This circumstance made it possible to avoid casualties among passers-by. But it could also help in the work of the investigators. After all, the blast wave carried the fragments of the homemade bomb to the same place, “into the sky”.
Bobkov, examining the scene, realized that thanks to such a “fountain” some of these fragments could be carried onto the roof of the nearest building – the institute and get lost in the snow layer covering it.
As a result, it was decided to remove all the snow from the roof, melt it, and carefully filter the resulting water. And … Success! An alarm clock arrow was found in the melted piles of snow. Experts immediately realized that this device was used by terrorists as a timer for a time bomb.
It was possible to determine by the shape of the hand: this is a detail from a watch that was assembled at a factory in Yerevan. This is how the investigation got an “Armenian” trace. Particular attention was paid to this area of operational-search actions. Moreover, additional confirmation soon appeared. On the basis of the fragments found, it was established that in the same place, in Yerevan, a bag was made, in which one of the three explosive devices that went off that day lay.
Over the next several months, operational, scientific, technical and search units of the security forces were looking for terrorists. The territorial bodies of the KGB and the Ministry of Internal Affairs checked all citizens and their entourage who traveled to Moscow on the days before the terrorist attacks.
We worked out the smallest clues. For example, at some stage, experts established that one of the explosive devices was wrapped in the newspaper Sovetsky Sport. After that, the departments of the KGB in Moscow and the Moscow region checked all the subscribers of this publication! ..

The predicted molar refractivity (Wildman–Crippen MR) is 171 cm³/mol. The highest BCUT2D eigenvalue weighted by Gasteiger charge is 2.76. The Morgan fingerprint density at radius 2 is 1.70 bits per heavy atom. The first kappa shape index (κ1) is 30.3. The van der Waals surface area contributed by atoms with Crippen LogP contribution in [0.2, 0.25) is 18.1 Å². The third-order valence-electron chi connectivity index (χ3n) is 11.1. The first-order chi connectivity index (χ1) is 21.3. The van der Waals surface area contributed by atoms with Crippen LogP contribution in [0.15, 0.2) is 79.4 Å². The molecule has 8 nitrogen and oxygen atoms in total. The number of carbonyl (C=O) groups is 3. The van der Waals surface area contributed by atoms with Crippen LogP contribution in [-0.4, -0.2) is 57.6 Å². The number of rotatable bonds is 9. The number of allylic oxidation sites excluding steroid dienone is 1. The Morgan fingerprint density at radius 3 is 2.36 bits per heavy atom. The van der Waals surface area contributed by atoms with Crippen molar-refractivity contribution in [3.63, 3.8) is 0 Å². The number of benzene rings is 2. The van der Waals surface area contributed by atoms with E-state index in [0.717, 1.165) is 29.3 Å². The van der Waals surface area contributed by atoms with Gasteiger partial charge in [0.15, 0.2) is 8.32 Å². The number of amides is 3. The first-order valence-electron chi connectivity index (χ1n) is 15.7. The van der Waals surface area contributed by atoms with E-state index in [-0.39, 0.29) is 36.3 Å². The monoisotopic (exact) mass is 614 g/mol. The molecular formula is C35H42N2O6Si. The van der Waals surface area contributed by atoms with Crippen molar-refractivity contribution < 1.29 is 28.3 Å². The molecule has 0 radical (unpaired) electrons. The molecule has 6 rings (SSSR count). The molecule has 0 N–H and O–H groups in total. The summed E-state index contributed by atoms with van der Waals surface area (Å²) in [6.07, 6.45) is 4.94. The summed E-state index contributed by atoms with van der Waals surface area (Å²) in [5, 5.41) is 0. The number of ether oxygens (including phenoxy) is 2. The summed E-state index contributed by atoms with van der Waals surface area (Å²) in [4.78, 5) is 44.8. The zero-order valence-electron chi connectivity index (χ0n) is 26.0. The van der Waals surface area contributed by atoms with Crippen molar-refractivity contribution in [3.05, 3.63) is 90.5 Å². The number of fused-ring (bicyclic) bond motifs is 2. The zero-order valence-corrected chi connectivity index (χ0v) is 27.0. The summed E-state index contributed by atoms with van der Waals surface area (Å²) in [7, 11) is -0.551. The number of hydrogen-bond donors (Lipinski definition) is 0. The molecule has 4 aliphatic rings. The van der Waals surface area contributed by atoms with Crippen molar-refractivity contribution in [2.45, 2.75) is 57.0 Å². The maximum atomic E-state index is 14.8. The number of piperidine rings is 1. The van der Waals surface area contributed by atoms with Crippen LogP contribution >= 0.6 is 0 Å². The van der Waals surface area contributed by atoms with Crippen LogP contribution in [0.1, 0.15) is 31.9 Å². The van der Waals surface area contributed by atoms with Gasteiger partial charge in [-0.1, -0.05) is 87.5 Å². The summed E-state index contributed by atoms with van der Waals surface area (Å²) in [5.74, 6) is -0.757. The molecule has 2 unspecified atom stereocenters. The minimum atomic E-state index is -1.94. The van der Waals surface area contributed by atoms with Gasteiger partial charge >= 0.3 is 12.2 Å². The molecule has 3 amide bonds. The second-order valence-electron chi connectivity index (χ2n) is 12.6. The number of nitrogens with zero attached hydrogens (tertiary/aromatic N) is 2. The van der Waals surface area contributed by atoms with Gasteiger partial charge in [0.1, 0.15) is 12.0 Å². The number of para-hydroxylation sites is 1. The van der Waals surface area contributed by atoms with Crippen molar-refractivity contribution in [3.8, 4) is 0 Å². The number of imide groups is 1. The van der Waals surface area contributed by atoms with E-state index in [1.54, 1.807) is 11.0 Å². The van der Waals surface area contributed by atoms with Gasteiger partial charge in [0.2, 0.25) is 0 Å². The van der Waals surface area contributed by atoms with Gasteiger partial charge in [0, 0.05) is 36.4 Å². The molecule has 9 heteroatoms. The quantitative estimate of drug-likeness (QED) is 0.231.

However, for the time being, there were no results. Meanwhile, as it turned out later, important information was stored in the archives of the Armenian security officers. Among others, there was a case against the founders of the illegal so-called “National United Party of Armenia” – NOP. Among its activists was a certain Stepan Zatikyan.
It was from him – a man who “moved” on the idea of nationalism and insisted that it was necessary to “punish the Russian oppressors” – the idea of creating an NOP was born in his head, which aimed at creating an independent Armenian state with the inclusion of the lands of Turkish Armenia. A group of like-minded people united around Zatian developed an active underground activity, illegal immigrants even published their own newspaper Paros (Mayak).
In 1968, the founders of the NOP, as well as several of their followers, were arrested and tried for participation in an anti-Soviet organization. After serving the appointed term of imprisonment, in 1972, Zatikyan went to work at the Yerevan Electromechanical Plant. By 1977 he was married with two children growing up in the family.
Based on the results of the investigation, it was concluded that it was Zatikyan who became the organizer of the terrorist attacks carried out on January 8, 1977 in Moscow. Hakob Stepanyan and Zaven Baghdasaryan, who were also members of the NOP, helped him to implement this plan.
All three were arrested. The trial over them took place in the Supreme Court of the USSR from January 16 to 20, 1979. According to the facts revealed, Zatikyan himself had an alibi: at the time of the explosions he was in Yerevan. However, this man, denying participation in the implementation of the terrorist attacks on January 8, did not try to hide his anti-Soviet views. In his last word, he said, addressing – in Armenian – to the representatives of his nation: “Tell others that we are left with revenge, revenge and revenge again!”
On January 24, all the accused were found guilty by the court and sentenced to death.
On January 30, the Presidium of the Supreme Soviet of the USSR rejected the pardon petition, and on the same day the three terrorists were shot.